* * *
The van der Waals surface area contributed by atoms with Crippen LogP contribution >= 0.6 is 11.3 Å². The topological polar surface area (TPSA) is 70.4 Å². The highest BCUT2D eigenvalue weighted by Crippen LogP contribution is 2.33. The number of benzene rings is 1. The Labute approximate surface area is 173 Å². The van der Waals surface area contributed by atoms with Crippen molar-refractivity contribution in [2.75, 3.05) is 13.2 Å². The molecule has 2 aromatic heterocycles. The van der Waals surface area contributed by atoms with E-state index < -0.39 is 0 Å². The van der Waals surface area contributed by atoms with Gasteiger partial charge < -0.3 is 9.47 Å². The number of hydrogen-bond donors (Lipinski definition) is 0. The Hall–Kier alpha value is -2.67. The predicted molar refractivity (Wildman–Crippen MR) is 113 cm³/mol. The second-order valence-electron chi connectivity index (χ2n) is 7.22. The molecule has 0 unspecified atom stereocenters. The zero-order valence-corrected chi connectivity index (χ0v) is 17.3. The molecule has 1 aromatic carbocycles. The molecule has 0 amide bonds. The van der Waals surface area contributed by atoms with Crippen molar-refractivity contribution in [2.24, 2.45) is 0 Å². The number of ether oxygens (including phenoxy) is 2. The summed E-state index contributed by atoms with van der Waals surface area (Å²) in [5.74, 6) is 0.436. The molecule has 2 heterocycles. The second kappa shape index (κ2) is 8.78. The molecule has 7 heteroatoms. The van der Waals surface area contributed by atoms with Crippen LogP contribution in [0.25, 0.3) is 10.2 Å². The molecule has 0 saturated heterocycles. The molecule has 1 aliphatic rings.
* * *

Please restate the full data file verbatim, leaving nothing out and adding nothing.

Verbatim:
The van der Waals surface area contributed by atoms with Crippen LogP contribution >= 0.6 is 11.3 Å². The topological polar surface area (TPSA) is 70.4 Å². The highest BCUT2D eigenvalue weighted by Crippen LogP contribution is 2.33. The number of benzene rings is 1. The Labute approximate surface area is 173 Å². The van der Waals surface area contributed by atoms with Crippen molar-refractivity contribution in [2.75, 3.05) is 13.2 Å². The molecule has 2 aromatic heterocycles. The van der Waals surface area contributed by atoms with E-state index < -0.39 is 0 Å². The van der Waals surface area contributed by atoms with Gasteiger partial charge < -0.3 is 9.47 Å². The number of hydrogen-bond donors (Lipinski definition) is 0. The Hall–Kier alpha value is -2.67. The predicted molar refractivity (Wildman–Crippen MR) is 113 cm³/mol. The second-order valence-electron chi connectivity index (χ2n) is 7.22. The molecule has 0 unspecified atom stereocenters. The zero-order valence-corrected chi connectivity index (χ0v) is 17.3. The molecule has 1 aromatic carbocycles. The molecule has 0 amide bonds. The van der Waals surface area contributed by atoms with Crippen molar-refractivity contribution in [2.24, 2.45) is 0 Å². The number of ether oxygens (including phenoxy) is 2. The summed E-state index contributed by atoms with van der Waals surface area (Å²) in [5.74, 6) is 0.436. The molecule has 2 heterocycles. The second kappa shape index (κ2) is 8.78. The molecule has 7 heteroatoms. The van der Waals surface area contributed by atoms with Crippen LogP contribution in [0.25, 0.3) is 10.2 Å². The molecule has 0 saturated heterocycles. The molecule has 1 aliphatic rings.